• Security – of the 258 websites tested only five totally blocked all the measurement tools employed by Edge with an additional two blocking all but one of our toolsets. From a security aspect, we were able to deploy all of our tools against most websites – the tools deployed were not intrusive or malicious however our activities did reflect the excellent cyber resistance of a small number of the retailers’ websites tested. The remaining 95% of websites allowed our tools to analyse their websites and this may be a potential cause for concern.

Daily repeated tests were conducted on the websites from 11 – 18 August 2020. For each test, Edge identified the top 20 retailers and this information is in the full report.

Sharon Hamilton, MD of Edge Testing concludes: “During a time where consumers are shifting to online shopping more than ever before, Edge’s research reveals that retailers still have room for improvement, with slow speed, poor image quality and broken links threatening user experience. Many of the poorer performers were well known brands who cannot afford to let a poor performing website impact forthcoming sales.”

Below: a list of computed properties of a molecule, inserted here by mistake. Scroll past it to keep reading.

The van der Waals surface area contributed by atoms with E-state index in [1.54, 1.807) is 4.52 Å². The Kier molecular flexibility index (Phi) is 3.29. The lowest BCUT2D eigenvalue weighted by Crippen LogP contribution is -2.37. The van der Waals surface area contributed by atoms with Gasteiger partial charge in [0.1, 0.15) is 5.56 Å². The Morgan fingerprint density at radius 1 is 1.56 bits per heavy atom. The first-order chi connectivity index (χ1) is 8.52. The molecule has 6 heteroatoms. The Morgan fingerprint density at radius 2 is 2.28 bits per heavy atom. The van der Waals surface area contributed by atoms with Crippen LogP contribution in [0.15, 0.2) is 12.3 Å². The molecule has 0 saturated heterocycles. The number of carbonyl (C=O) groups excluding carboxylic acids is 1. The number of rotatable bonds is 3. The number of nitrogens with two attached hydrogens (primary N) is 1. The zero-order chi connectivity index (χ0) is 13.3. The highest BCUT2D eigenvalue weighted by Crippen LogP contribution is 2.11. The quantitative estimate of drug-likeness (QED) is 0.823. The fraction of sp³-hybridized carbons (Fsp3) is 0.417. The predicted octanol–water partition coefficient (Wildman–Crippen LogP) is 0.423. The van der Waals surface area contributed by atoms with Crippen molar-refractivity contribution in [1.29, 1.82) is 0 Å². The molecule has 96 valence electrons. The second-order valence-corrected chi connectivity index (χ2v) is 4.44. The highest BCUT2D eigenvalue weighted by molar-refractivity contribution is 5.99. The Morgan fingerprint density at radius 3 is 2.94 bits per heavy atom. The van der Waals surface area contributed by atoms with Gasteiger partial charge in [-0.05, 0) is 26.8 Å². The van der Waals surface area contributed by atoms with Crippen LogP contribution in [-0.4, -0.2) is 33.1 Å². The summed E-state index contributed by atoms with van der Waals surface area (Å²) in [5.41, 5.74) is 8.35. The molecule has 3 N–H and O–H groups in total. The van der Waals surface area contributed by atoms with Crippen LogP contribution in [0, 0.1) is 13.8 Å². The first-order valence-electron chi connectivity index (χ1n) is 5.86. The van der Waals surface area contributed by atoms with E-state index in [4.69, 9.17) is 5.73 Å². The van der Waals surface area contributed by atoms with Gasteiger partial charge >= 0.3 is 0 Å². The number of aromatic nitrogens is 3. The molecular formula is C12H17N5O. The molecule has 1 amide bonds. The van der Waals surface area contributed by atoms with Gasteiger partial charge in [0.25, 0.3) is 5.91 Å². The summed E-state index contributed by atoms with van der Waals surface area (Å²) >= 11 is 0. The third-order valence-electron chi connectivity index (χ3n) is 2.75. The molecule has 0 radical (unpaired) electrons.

In light of the findings, Edge recommends that retailers undertake:

  1. Load and performance review of their e-commerce capability which would include analysing:
  • Current website performance capability (to provide a benchmark)
  • Measuring scalability – most retailers should have the necessary mechanisms in place to auto-scale their websites however auto-scale effectiveness also depends on the overall architecture of the web supporting systems
  • Web site load balancers plus all other business logic sitting behind the servers
  • Ascertaining ability to manage forecasted traffic spikes (incorporating forecasted traffic for seasonal retail campaigns plus taking into consideration the increased traffic COVID-19 has driven to e-commerce)